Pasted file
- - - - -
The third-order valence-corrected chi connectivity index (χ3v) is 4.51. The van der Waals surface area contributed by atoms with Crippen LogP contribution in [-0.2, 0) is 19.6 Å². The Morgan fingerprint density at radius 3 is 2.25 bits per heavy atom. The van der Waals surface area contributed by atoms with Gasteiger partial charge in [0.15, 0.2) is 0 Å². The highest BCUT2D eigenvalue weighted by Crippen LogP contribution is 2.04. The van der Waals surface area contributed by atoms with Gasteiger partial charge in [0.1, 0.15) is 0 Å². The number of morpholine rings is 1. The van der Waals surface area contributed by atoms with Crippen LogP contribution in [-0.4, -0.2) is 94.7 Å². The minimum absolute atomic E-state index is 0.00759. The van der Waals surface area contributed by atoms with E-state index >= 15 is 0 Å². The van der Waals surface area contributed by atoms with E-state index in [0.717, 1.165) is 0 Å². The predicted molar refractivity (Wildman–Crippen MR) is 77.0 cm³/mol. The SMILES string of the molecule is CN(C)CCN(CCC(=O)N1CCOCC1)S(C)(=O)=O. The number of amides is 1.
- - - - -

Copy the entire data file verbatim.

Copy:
The third-order valence-corrected chi connectivity index (χ3v) is 4.51. The van der Waals surface area contributed by atoms with Crippen LogP contribution in [-0.2, 0) is 19.6 Å². The Morgan fingerprint density at radius 3 is 2.25 bits per heavy atom. The van der Waals surface area contributed by atoms with Gasteiger partial charge in [0.15, 0.2) is 0 Å². The highest BCUT2D eigenvalue weighted by Crippen LogP contribution is 2.04. The van der Waals surface area contributed by atoms with Gasteiger partial charge in [0.1, 0.15) is 0 Å². The number of morpholine rings is 1. The van der Waals surface area contributed by atoms with Crippen LogP contribution in [-0.4, -0.2) is 94.7 Å². The minimum absolute atomic E-state index is 0.00759. The van der Waals surface area contributed by atoms with E-state index >= 15 is 0 Å². The van der Waals surface area contributed by atoms with E-state index in [0.717, 1.165) is 0 Å². The predicted molar refractivity (Wildman–Crippen MR) is 77.0 cm³/mol. The SMILES string of the molecule is CN(C)CCN(CCC(=O)N1CCOCC1)S(C)(=O)=O. The number of amides is 1.